History is important to gain a good insight into the developments in
photography and ending up in today with electronic equipment.
Jacques-Henri Lartigue was the first photographer to show that equipment
comes second to imagination. He was a great individualist taking photographs
of “…everything which pleases me, everything I am keen on, which delights or
amazes me. The rest I let pass.” Famous lensman Richard Avedon called
Lartigue “The most deceptively simple and penetrating photographer in the
history of that art.” I can only agree.
Lartigue was born into an upper middle class family in Courbevoie, near
Paris. He was a child prodigy, who began to photograph in 1901 at age seven
when he received his first camera from his father, who was also an amateur
photographer. This camera was no auto everything point and shoot, but a
large 13 x 18 cm box on a wooden tripod. He is reported as having said, “Now
I will be able to make portraits of everything, everything. I know very well
that many, many things are going to ask me to have their pictures taken, and
I will take them all!” And he did, keeping a diary illustrated with
sketches, in which he recorded the details of each shot. Just the same as I
encourage you all to do today.
The amazing aspect of J-H’s photography was that he was able to show
movement in his images. Remember that no one was there to teach this young
boy, and the cameras, lenses and films were not fast enough to allow him the
luxury of fast shutter speeds, yet he could find that split instant in time
to stop the action. He would capture the subject, mid-frame, as if posed in
mid air waiting for the shutter to click. Truly remarkable stuff for a young
boy. And he was young. J-H was born in 1894 and has been resident in the
Great Darkroom in the Sky since 1986, yet his influence keeps on.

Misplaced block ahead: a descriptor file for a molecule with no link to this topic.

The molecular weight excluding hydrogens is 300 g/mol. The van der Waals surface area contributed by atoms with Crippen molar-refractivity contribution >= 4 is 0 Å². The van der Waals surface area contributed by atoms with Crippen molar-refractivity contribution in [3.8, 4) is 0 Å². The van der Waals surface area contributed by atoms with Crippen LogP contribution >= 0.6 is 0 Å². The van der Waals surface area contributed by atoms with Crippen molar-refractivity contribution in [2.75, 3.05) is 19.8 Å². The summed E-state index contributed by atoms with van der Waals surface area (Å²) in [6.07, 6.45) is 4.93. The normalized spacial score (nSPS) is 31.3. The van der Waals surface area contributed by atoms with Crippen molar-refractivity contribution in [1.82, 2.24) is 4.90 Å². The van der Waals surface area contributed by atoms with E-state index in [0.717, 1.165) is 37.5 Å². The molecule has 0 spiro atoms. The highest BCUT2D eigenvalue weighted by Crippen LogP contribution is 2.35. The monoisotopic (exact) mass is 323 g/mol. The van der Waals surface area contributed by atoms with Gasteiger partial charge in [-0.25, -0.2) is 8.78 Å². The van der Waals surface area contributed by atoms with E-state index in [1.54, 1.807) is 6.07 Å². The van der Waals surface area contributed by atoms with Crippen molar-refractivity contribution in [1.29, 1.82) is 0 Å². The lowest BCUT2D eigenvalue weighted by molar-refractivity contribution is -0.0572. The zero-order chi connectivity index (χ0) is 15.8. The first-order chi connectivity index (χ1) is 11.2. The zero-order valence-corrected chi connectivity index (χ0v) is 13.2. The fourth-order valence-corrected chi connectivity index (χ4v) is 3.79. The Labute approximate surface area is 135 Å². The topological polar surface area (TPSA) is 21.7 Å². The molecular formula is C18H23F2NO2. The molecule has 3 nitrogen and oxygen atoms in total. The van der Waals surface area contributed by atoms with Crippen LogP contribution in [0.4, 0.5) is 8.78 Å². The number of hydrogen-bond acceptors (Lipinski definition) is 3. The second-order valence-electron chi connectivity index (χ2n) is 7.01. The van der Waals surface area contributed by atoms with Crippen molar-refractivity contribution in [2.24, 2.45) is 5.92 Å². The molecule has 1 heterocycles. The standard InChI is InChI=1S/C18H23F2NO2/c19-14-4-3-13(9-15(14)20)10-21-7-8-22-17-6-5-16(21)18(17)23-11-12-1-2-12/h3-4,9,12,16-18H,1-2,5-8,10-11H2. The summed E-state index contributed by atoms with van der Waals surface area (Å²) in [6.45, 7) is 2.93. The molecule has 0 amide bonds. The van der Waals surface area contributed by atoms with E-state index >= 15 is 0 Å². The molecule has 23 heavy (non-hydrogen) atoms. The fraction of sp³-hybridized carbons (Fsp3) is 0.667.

Fortunately for us, he took plenty of photographs, but the enormity of his
collection was not discovered till 1963, by which stage he had over 200,000
photographs catalogued in albums! On his 90th birthday he was still snapping
away and had a major exhibition in London. His photograph collection he also
donated to the French nation. In addition to his black and white
photography, Lartigue made several short films in 1913 and 1914.
What J-H Lartigue gave us, however, in addition to all those photographs was
two fold. The first is called ‘Anticipation’. As a photographer wanting to
record action subjects, you have to anticipate where the action is, and get
yourself ready to record the height of the action. Be that tennis, soccer or
golf, the great action shots are at the zenith. It is a lot easier now,
because these days even compact cameras have shutter speeds faster than poor
old J-H’s first camera, and the top of the line SLR’s have shutter speeds as
fast as 1/4000th of a second combined with motor drives exposing multiple
frames per second. This makes action photography today much easier than at
the turn of the century. However, there is still the need for
“anticipation”, Lartigue’s great gift.
The second gift from Lartigue is his diary. He recorded all the pertinent
details, so that he could reproduce the same concepts later. Photography is
always a learning process, and the quickest way to learn is to have records
so that you can see what went wrong, or how you got it right!
So let’s have a crack at some “action pix” this week. Take a motorcycle - it
leans into the corner and you can see that it was in motion. Or even better,
riding through a puddle, with the spray coming up from the wheels. People
jumping convey movement too, or skipping rope, water skiing, running,
swimming or diving, like Lartigue’s shot of the tennis player, or other
physical activities. Anticipate the action and get that action shot.
I am not saying it is easy, but it is well worth the practice. You can set
the camera on Auto - but anticipate for a great shot.